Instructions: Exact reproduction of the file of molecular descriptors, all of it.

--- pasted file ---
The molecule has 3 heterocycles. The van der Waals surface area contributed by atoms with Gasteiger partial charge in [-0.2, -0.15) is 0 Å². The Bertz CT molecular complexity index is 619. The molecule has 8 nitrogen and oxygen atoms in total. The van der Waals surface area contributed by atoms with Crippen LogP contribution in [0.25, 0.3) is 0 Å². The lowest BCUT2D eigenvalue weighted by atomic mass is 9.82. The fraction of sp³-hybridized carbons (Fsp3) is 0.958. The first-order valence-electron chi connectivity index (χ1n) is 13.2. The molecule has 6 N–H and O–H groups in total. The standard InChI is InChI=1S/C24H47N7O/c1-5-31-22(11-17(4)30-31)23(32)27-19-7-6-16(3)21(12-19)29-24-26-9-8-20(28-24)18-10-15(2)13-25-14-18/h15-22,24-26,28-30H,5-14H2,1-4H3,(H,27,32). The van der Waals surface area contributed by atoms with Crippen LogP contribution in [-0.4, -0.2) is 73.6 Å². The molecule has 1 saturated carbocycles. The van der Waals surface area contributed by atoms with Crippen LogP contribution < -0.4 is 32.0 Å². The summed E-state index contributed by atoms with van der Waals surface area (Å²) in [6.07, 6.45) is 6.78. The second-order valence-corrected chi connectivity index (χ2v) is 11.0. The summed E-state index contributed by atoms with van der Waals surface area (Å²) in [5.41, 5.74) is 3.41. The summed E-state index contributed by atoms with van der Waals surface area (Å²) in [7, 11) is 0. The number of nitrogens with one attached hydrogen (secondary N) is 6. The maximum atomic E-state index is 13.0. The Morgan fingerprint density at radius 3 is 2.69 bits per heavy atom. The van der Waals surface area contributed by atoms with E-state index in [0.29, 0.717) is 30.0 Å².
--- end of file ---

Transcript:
The molecule has 3 heterocycles. The van der Waals surface area contributed by atoms with Gasteiger partial charge in [-0.2, -0.15) is 0 Å². The Bertz CT molecular complexity index is 619. The molecule has 8 nitrogen and oxygen atoms in total. The van der Waals surface area contributed by atoms with Crippen LogP contribution in [0.25, 0.3) is 0 Å². The lowest BCUT2D eigenvalue weighted by atomic mass is 9.82. The fraction of sp³-hybridized carbons (Fsp3) is 0.958. The first-order valence-electron chi connectivity index (χ1n) is 13.2. The molecule has 6 N–H and O–H groups in total. The standard InChI is InChI=1S/C24H47N7O/c1-5-31-22(11-17(4)30-31)23(32)27-19-7-6-16(3)21(12-19)29-24-26-9-8-20(28-24)18-10-15(2)13-25-14-18/h15-22,24-26,28-30H,5-14H2,1-4H3,(H,27,32). The van der Waals surface area contributed by atoms with Crippen LogP contribution in [-0.4, -0.2) is 73.6 Å². The molecule has 1 saturated carbocycles. The van der Waals surface area contributed by atoms with Crippen LogP contribution < -0.4 is 32.0 Å². The summed E-state index contributed by atoms with van der Waals surface area (Å²) in [6.07, 6.45) is 6.78. The second-order valence-corrected chi connectivity index (χ2v) is 11.0. The summed E-state index contributed by atoms with van der Waals surface area (Å²) in [5.41, 5.74) is 3.41. The summed E-state index contributed by atoms with van der Waals surface area (Å²) in [7, 11) is 0. The number of nitrogens with one attached hydrogen (secondary N) is 6. The maximum atomic E-state index is 13.0. The Morgan fingerprint density at radius 3 is 2.69 bits per heavy atom. The van der Waals surface area contributed by atoms with E-state index in [0.29, 0.717) is 30.0 Å².